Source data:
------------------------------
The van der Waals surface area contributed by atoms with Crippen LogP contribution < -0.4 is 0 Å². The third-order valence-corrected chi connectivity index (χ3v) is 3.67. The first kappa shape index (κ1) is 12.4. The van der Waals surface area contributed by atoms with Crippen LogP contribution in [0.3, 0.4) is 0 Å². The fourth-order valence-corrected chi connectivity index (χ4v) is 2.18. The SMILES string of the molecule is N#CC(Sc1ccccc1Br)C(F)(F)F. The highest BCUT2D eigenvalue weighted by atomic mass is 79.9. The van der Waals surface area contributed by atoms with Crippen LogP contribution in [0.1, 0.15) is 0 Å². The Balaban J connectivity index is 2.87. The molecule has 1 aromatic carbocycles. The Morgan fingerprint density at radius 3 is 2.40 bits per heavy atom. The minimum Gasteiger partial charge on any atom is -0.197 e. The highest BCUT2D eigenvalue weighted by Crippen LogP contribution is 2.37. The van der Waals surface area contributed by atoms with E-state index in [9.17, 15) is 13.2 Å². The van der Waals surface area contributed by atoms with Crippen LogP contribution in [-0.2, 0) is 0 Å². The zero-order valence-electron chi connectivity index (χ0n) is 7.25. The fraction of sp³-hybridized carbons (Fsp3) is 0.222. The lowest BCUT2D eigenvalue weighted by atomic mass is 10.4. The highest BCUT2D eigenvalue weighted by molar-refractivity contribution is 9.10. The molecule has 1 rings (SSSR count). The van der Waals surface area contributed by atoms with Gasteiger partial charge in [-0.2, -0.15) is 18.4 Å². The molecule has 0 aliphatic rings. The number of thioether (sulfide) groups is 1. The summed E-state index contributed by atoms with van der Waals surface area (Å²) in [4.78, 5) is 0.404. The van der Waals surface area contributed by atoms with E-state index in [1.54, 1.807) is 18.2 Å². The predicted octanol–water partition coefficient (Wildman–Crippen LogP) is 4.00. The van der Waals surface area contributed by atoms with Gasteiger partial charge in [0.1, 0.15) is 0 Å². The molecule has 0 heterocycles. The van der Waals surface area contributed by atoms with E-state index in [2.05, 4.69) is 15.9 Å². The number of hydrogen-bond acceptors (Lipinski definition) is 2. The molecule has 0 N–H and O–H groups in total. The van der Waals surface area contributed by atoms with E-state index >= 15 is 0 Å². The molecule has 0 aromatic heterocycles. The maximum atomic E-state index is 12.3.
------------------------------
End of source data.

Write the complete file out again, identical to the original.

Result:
The van der Waals surface area contributed by atoms with Crippen LogP contribution < -0.4 is 0 Å². The third-order valence-corrected chi connectivity index (χ3v) is 3.67. The first kappa shape index (κ1) is 12.4. The van der Waals surface area contributed by atoms with Crippen LogP contribution in [0.3, 0.4) is 0 Å². The fourth-order valence-corrected chi connectivity index (χ4v) is 2.18. The SMILES string of the molecule is N#CC(Sc1ccccc1Br)C(F)(F)F. The highest BCUT2D eigenvalue weighted by atomic mass is 79.9. The van der Waals surface area contributed by atoms with Crippen LogP contribution in [0.1, 0.15) is 0 Å². The Balaban J connectivity index is 2.87. The molecule has 1 aromatic carbocycles. The Morgan fingerprint density at radius 3 is 2.40 bits per heavy atom. The minimum Gasteiger partial charge on any atom is -0.197 e. The highest BCUT2D eigenvalue weighted by Crippen LogP contribution is 2.37. The van der Waals surface area contributed by atoms with E-state index in [9.17, 15) is 13.2 Å². The van der Waals surface area contributed by atoms with Crippen LogP contribution in [-0.2, 0) is 0 Å². The zero-order valence-electron chi connectivity index (χ0n) is 7.25. The fraction of sp³-hybridized carbons (Fsp3) is 0.222. The lowest BCUT2D eigenvalue weighted by atomic mass is 10.4. The highest BCUT2D eigenvalue weighted by molar-refractivity contribution is 9.10. The molecule has 1 rings (SSSR count). The van der Waals surface area contributed by atoms with Gasteiger partial charge in [-0.2, -0.15) is 18.4 Å². The molecule has 0 aliphatic rings. The number of thioether (sulfide) groups is 1. The summed E-state index contributed by atoms with van der Waals surface area (Å²) in [4.78, 5) is 0.404. The van der Waals surface area contributed by atoms with E-state index in [1.54, 1.807) is 18.2 Å². The predicted octanol–water partition coefficient (Wildman–Crippen LogP) is 4.00. The van der Waals surface area contributed by atoms with Gasteiger partial charge in [0.1, 0.15) is 0 Å². The molecule has 0 heterocycles. The van der Waals surface area contributed by atoms with E-state index in [2.05, 4.69) is 15.9 Å². The number of hydrogen-bond acceptors (Lipinski definition) is 2. The molecule has 0 N–H and O–H groups in total. The van der Waals surface area contributed by atoms with E-state index >= 15 is 0 Å². The molecule has 0 aromatic heterocycles. The maximum atomic E-state index is 12.3.